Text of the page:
How a seventeenth-century novel nearly toppled the President of France – Emily Labram
Prompting public sector strikes in France, Emily Labram investigates Sarkozy’s difficult relationship with La Princess de Cleves.
If Gordon Brown scorned Milton’s Paradise Lost, how indignant would you feel? Would you take to the streets, banners waving, and blockade Heslington Hall? Call it classic French over-reaction if you will, but this was exactly the response of Parisian students when President Sarkozy expressed his dislike of one of France’s earliest novels.
The book in question was La Princesse de Cleves by Madame de la Fayette – a seventeenth-century tale of thwarted love that has featured on French syllabuses since the days of Sarkozy’s boyhood. Evidently, the novel caused the president untold pain, because he now seems to take every opportunity to dismiss it as irrelevant and risible.
It was back in February 2006 when Sarkozy first derided the hapless novel. What “sadist or idiot”, he asked, would include questions on Renaissance literature in an exam for public sector workers? “When was the last time you asked a counter clerk what she thought of The Princess of Cleves?” the president humorously enquired. The comment, although intended as an appeal to common sense, instead smacked of blinkered philistinism. Yes, clearly, neither counter clerks, nor presidents for that matter, draw from the fountain of the classics when performing day-to-day tasks. But surely education has always been more than simply equipping youths with the practical skills for labour. And shouldn’t both presidents and blue-collar workers be taught – or force-fed, in the case of young Nicolas – edifying literature, especially in a country like France which prides herself on “Égalité”?
The French public might have pardoned one disparaging comment from a president who prefers Céline Dion to Chopin. Earlier this year, however, Sarkozy ruffled the feathers of the intellectual elite once again. When discussing on what grounds civil servants should be considered for promotion, he declared that voluntary service should be prioritised. And then, inevitably, he added: “this is just as important as knowing La Princesse de Cleves by heart”. The president then admitted wryly that he had “suffered greatly” at school at the hands of the dreaded novel; one imagines little Nicolas cowering in front of his mother, having presented his latest essay, which is marked with a glaring “ZÉRO”.
The president’s aversion to La Princesse extends to a general disdain for cultural pursuits, in favour of such horrors as physical exercise. Remember the photos of ‘Sporty Sarko’ jogging down the Seine – oh la la! – often clad in his favourite NYPD t-shirt? Such incendiary behaviour caused Alain Finkelkraut, a celebrated philosopher, to beg Mr Sarkozy on television to abandon his “undignified” hobby, and to take up walking instead – the pursuit of Socrates, Arthur Rimbaud, and other great men. While the jogging furore subsided, the Princesse de Cleves scandal sparked nationwide protest. Comparisons were made between the “president of bling” and Lafayette’s depiction of the lavish Henry II. Book sales of the novel escalated, and students orchestrated marathon public readings. Two thousand badges branded with the slogan “I’m reading La Princesse de Cleves” sold out in record time. Protesters demonstrated waving placards that read “Free the Princesse of Cleves!” The novelist Régis Jauffret even urged French citizens to send copies of the novel to Sarkozy as a gesture of defiance against the “glorification of ignorance”.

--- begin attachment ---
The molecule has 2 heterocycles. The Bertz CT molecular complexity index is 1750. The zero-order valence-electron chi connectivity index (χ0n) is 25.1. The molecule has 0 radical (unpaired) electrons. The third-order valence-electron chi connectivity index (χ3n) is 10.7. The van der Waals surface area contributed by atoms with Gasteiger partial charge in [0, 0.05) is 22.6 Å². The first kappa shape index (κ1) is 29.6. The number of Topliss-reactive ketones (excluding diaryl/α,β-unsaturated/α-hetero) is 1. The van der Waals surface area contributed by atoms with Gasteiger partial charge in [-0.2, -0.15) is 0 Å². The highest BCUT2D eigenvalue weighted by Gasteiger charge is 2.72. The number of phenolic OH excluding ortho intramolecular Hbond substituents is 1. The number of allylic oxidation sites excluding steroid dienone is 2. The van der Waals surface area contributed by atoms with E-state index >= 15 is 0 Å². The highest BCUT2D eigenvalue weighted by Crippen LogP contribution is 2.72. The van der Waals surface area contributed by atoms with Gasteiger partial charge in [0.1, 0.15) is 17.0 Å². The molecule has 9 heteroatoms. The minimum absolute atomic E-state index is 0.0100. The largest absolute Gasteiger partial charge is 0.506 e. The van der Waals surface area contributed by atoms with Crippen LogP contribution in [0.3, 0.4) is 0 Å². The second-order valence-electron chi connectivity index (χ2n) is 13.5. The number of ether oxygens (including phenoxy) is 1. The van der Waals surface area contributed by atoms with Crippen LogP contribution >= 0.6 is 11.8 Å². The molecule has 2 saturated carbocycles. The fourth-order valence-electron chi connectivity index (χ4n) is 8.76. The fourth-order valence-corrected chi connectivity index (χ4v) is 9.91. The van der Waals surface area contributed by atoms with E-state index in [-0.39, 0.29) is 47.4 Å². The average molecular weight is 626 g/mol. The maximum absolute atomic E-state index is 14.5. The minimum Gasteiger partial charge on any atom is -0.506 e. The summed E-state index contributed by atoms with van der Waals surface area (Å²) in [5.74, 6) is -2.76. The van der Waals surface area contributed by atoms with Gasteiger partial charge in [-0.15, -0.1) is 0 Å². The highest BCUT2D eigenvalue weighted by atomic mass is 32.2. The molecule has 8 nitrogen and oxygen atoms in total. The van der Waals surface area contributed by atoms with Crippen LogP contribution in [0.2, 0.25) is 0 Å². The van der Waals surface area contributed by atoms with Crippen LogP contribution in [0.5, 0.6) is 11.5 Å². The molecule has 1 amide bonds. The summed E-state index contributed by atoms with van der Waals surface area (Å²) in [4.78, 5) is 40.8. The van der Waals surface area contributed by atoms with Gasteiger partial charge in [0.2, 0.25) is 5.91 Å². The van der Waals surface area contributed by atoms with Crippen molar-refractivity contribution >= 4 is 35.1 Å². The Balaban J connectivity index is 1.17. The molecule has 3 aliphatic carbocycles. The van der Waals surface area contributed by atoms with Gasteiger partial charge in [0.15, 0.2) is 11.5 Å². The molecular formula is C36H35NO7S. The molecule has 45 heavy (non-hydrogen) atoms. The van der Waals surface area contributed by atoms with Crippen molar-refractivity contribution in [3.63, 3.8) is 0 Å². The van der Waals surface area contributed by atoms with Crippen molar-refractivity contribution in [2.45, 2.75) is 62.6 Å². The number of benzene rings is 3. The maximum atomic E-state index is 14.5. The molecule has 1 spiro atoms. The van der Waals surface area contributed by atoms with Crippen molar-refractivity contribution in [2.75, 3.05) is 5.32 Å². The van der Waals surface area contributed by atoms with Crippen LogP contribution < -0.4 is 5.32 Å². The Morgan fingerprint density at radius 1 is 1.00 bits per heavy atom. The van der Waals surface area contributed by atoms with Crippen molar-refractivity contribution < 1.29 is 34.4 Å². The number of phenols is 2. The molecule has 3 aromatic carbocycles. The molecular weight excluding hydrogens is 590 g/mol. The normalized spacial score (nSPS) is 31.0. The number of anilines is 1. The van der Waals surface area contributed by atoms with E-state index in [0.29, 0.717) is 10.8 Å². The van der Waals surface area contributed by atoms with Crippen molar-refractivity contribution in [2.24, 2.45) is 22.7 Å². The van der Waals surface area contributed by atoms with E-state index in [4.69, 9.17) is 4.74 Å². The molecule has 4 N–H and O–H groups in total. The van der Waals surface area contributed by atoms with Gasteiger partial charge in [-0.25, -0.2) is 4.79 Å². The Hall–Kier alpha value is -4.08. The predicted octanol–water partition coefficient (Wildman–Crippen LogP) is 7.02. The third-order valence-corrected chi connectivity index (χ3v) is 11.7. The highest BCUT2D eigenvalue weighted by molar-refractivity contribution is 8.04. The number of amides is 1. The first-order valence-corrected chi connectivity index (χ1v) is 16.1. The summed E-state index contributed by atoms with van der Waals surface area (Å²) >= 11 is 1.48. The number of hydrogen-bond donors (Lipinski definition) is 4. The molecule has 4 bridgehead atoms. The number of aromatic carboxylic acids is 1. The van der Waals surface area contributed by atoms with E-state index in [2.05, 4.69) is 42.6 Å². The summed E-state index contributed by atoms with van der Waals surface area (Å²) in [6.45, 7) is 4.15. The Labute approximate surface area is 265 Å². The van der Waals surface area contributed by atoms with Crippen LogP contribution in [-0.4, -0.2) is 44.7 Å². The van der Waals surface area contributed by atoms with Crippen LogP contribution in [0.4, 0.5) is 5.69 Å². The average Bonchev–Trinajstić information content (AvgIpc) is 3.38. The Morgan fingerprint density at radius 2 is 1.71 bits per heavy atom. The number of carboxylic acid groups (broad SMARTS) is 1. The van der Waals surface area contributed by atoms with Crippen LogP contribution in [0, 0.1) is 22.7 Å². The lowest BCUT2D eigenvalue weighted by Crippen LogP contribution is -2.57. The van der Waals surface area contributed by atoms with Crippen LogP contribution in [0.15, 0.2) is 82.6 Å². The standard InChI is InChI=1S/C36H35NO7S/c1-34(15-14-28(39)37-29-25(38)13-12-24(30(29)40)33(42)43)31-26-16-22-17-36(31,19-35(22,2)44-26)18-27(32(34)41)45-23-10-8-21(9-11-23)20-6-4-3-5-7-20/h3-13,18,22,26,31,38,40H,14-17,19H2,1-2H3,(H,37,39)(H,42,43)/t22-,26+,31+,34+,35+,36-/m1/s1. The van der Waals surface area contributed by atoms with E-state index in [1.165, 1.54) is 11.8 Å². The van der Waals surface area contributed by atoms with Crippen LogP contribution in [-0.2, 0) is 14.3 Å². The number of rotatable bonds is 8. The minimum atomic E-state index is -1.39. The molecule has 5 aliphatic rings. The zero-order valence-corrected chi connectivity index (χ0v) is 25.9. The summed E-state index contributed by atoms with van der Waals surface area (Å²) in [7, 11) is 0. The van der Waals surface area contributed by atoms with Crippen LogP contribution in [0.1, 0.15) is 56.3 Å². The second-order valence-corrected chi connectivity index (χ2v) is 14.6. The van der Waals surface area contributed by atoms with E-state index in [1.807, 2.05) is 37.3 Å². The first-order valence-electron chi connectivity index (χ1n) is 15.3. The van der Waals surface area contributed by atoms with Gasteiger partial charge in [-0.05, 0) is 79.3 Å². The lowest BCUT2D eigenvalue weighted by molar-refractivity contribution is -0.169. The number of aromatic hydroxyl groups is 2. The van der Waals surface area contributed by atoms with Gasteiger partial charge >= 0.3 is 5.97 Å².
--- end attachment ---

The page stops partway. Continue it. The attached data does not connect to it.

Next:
Clearly, the French ‘élite’ objects to a president who displays the slightest buffoonery. In fact, it is ironic that the politicians France usually elects as president tend to resemble Obama far more than Sarkozy, whose predecessors – Chirac, Giscard d’Estaing, Pompidou, – were typically academic high-fliers, educated at the prestigious ‘Grandes Écoles’. The son of a Hungarian immigrant, who abandoned him in his childhood, Sarkozy is reported to have been an average student, whose style of politics has been described as hyperactive rather than sophisticated. French left-wingers cringe at his enthusiasm for America, which has most recently culminated in bull-in-a-china-shop preparations for D-Day. After snubbing the Queen in the hope of liaising with Obama, Sarkozy’s dinner invitation to the American President has just been answered by an embarrassing refusal.
Thankfully, the French head of state has been saved from the opinion polls by a combination of factors, which must, without a doubt, include his elegant wife, Carla Bruni. Her immaculate presence at state functions, attired in demure shades of plum and navy, cast waves of refinement over her more diminutive husband. France’s emergence (relatively unscathed) from the economic downturn is a factor of more obvious significance. Sarkozy’s tremendous success in the European Parliamentary elections proves that his electorate still respect and support him. French citizens may be prepared to overlook ‘Sporty Sarko’s’ lowbrow taste in music, his jogging, and his NYPD t-shirt, but he’d better watch his step where La Princesse de Cleves is concerned. One more slip of the tongue, and he’ll have a host of counter-clerks racing after him brandishing placards, and his vengeful mother too, I wouldn’t doubt.